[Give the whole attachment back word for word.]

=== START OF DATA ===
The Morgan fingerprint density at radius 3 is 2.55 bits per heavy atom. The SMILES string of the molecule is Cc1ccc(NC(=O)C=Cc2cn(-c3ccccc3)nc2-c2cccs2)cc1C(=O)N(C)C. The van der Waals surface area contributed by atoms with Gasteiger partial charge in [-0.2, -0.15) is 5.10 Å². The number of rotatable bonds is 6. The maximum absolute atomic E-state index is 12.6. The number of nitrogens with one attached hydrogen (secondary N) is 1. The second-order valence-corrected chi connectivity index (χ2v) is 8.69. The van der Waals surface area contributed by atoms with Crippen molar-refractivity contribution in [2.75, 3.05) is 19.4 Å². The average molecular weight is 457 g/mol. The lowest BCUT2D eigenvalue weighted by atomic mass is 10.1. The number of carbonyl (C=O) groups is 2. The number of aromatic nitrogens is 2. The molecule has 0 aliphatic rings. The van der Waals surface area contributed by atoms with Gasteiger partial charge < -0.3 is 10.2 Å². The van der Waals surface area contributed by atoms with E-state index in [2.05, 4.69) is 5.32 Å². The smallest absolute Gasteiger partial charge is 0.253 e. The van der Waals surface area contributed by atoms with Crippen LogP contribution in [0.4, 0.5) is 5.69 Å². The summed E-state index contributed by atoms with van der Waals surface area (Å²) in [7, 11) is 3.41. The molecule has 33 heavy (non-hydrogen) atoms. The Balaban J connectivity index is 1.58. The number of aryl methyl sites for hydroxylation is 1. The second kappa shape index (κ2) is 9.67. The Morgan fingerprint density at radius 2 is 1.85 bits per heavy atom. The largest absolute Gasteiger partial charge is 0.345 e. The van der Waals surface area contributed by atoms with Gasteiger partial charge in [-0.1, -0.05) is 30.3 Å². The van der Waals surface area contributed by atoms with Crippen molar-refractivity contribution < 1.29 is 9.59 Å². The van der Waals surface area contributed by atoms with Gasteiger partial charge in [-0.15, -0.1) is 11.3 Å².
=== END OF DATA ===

The Morgan fingerprint density at radius 3 is 2.55 bits per heavy atom. The SMILES string of the molecule is Cc1ccc(NC(=O)C=Cc2cn(-c3ccccc3)nc2-c2cccs2)cc1C(=O)N(C)C. The van der Waals surface area contributed by atoms with Gasteiger partial charge in [-0.2, -0.15) is 5.10 Å². The number of rotatable bonds is 6. The maximum absolute atomic E-state index is 12.6. The number of nitrogens with one attached hydrogen (secondary N) is 1. The second-order valence-corrected chi connectivity index (χ2v) is 8.69. The van der Waals surface area contributed by atoms with Crippen molar-refractivity contribution in [2.75, 3.05) is 19.4 Å². The average molecular weight is 457 g/mol. The lowest BCUT2D eigenvalue weighted by atomic mass is 10.1. The number of carbonyl (C=O) groups is 2. The number of aromatic nitrogens is 2. The molecule has 0 aliphatic rings. The van der Waals surface area contributed by atoms with Gasteiger partial charge < -0.3 is 10.2 Å². The van der Waals surface area contributed by atoms with E-state index in [2.05, 4.69) is 5.32 Å². The smallest absolute Gasteiger partial charge is 0.253 e. The van der Waals surface area contributed by atoms with Crippen LogP contribution in [0.4, 0.5) is 5.69 Å². The summed E-state index contributed by atoms with van der Waals surface area (Å²) in [7, 11) is 3.41. The molecule has 33 heavy (non-hydrogen) atoms. The Balaban J connectivity index is 1.58. The number of aryl methyl sites for hydroxylation is 1. The second kappa shape index (κ2) is 9.67. The Morgan fingerprint density at radius 2 is 1.85 bits per heavy atom. The largest absolute Gasteiger partial charge is 0.345 e. The van der Waals surface area contributed by atoms with Gasteiger partial charge in [-0.1, -0.05) is 30.3 Å². The van der Waals surface area contributed by atoms with Crippen molar-refractivity contribution < 1.29 is 9.59 Å². The van der Waals surface area contributed by atoms with Gasteiger partial charge in [-0.15, -0.1) is 11.3 Å².